Neurons talk by sending electrical signals to one another. When a neuron is sending or receiving electrical signals, we say that the neuron is active. These electrical signals are based on an imbalance of ions between the inside and outside of the neuron.
Ions are elements that either have too few or too many electrons relative to their neutral state, and that causes the ion to carry a positive or negative charge. When considering large groups of ions, the ions will spread out evenly to create an overall neutral charge. By collecting a slightly larger number negative ions inside the neuron, the membrane that divides the inside and outside takes on that negative charge. By moving around this collection of negative ions, the neuron can move this electrical charge down its branches.
When a neuron is active, calcium enters the neuron to serve as a chemical signal for lots of internal functions. So a higher number of calcium ions in the neuron is a good indicator that a neuron is active. Researchers have engineered a set of chemicals that when bound to calcium, give off a fluorescent signal. These chemicals are called calcium indicators. The most prevalent of these indicators are engineered from the proteins of fluorescent marine animals, the most famous being jellyfish. Using a camera, researchers can capture the fluorescent light that each neuron gives off whenever it’s active. So we’re not actually listening for the electrical signal; we’re looking for it.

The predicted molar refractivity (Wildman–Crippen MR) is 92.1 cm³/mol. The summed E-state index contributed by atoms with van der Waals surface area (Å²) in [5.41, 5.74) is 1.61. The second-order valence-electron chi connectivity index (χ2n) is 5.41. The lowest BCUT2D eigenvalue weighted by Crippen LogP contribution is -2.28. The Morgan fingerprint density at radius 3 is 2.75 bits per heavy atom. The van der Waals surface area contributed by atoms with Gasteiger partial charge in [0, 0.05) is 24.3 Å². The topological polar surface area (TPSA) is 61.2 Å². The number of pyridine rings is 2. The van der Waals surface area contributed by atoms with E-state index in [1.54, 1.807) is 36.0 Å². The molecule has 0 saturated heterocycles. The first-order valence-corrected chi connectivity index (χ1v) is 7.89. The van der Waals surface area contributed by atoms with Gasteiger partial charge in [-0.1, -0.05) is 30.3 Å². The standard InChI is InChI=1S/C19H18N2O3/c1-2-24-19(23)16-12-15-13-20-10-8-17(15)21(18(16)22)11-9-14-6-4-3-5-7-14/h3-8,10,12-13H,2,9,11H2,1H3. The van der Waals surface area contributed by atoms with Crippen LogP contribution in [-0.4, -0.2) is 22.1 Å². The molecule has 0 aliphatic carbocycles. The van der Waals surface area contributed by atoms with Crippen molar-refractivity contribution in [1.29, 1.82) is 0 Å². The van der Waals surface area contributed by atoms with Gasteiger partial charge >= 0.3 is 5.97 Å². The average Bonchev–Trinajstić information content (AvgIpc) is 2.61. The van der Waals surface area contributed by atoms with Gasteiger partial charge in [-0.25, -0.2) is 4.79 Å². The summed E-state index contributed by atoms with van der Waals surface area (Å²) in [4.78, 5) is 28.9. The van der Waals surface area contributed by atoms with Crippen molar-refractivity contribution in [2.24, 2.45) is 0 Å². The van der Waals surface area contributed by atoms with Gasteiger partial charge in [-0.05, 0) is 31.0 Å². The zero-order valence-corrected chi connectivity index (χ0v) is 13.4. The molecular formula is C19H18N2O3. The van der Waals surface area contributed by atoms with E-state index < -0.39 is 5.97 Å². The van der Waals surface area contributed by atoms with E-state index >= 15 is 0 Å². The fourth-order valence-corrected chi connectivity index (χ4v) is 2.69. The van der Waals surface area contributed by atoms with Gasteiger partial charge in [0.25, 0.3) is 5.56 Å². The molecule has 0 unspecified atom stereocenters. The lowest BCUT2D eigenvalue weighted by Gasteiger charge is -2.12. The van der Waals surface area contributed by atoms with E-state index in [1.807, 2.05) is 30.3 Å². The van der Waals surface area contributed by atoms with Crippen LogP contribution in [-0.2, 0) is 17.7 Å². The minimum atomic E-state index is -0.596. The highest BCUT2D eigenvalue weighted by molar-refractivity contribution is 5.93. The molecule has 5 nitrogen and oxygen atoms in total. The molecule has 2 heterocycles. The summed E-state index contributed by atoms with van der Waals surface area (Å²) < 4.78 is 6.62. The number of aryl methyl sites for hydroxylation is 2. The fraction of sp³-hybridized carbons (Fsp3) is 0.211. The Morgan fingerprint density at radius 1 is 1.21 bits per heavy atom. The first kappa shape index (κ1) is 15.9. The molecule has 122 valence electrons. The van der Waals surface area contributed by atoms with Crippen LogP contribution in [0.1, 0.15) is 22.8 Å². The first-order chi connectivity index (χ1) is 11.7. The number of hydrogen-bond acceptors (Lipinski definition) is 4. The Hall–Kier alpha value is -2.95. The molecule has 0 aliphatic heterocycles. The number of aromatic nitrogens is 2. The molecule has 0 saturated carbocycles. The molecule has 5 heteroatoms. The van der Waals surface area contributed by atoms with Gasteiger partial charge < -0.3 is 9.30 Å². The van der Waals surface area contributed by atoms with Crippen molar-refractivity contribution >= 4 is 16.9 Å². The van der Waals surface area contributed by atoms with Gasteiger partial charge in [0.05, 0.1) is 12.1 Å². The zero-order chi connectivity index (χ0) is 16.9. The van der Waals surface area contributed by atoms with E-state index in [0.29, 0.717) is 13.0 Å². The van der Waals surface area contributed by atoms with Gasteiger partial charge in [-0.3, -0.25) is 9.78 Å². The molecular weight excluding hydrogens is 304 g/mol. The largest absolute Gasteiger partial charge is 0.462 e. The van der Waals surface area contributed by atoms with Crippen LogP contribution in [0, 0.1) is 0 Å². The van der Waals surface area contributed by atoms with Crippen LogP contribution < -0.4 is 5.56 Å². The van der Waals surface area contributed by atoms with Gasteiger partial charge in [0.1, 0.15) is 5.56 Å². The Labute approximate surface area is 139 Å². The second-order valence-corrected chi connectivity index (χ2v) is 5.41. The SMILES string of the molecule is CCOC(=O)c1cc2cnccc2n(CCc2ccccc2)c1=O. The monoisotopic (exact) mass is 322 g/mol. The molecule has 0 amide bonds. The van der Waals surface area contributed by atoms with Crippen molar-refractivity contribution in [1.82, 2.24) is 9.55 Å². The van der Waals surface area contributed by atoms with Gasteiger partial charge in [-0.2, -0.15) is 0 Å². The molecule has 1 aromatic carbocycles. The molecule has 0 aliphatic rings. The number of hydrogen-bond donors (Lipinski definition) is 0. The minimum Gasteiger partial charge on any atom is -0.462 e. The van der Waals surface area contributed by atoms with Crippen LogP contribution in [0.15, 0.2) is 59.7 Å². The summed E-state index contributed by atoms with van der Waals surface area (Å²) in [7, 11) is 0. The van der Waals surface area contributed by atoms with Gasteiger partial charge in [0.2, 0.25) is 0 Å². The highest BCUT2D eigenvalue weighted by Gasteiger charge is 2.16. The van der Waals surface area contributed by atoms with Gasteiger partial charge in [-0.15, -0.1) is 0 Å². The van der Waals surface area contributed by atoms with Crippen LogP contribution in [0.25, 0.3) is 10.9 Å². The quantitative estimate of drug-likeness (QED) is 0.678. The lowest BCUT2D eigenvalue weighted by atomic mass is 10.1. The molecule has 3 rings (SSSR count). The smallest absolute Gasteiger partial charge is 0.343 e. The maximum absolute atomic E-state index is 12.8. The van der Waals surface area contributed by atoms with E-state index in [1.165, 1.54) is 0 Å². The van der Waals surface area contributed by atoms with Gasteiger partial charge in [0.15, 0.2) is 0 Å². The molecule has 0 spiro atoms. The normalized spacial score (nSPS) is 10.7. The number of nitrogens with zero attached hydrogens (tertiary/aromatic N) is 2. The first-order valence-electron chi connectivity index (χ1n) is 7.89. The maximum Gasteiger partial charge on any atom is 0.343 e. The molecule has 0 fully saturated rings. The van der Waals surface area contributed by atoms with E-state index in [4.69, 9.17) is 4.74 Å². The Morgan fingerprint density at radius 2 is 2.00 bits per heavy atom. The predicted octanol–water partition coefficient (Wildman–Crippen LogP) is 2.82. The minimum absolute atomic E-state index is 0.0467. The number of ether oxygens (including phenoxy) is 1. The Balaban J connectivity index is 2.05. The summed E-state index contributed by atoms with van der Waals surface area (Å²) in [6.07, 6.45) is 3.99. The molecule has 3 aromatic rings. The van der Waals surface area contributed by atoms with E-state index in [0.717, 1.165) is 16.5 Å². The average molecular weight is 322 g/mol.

A great feature of these calcium indicators is that we can use them in alive and behaving animals. For mice, researchers replace a part of the skull with a window so that a camera can record the light given off by the indicators. So now, researchers can control the sensory input to the animal and record the activity of its neurons at the same time.
There are some tricks we have to pull off to see deep into a tissue. You have experience with this problem, since you can’t see through your hand. By focusing two photon beams at specific layers in the brain, researchers can effectively use lasers to excite the fluorescent dyes that are absorbed by the neurons, highlighting them within a dark brain beneath the microscope in real time.
No. While we want to understand the human brain, manipulating the brain to run these types of experiments would be unethical.
Fortunately, it seems that evolution has conserved some of the best properties of the human brain in other organisms. There are many behaviors that animals can do that we can also identify in humans, like locating where we are in the world and determining how we make some basic decisions. At the microscopic level, it can be hard to tell a human brain apart from other mammal brains.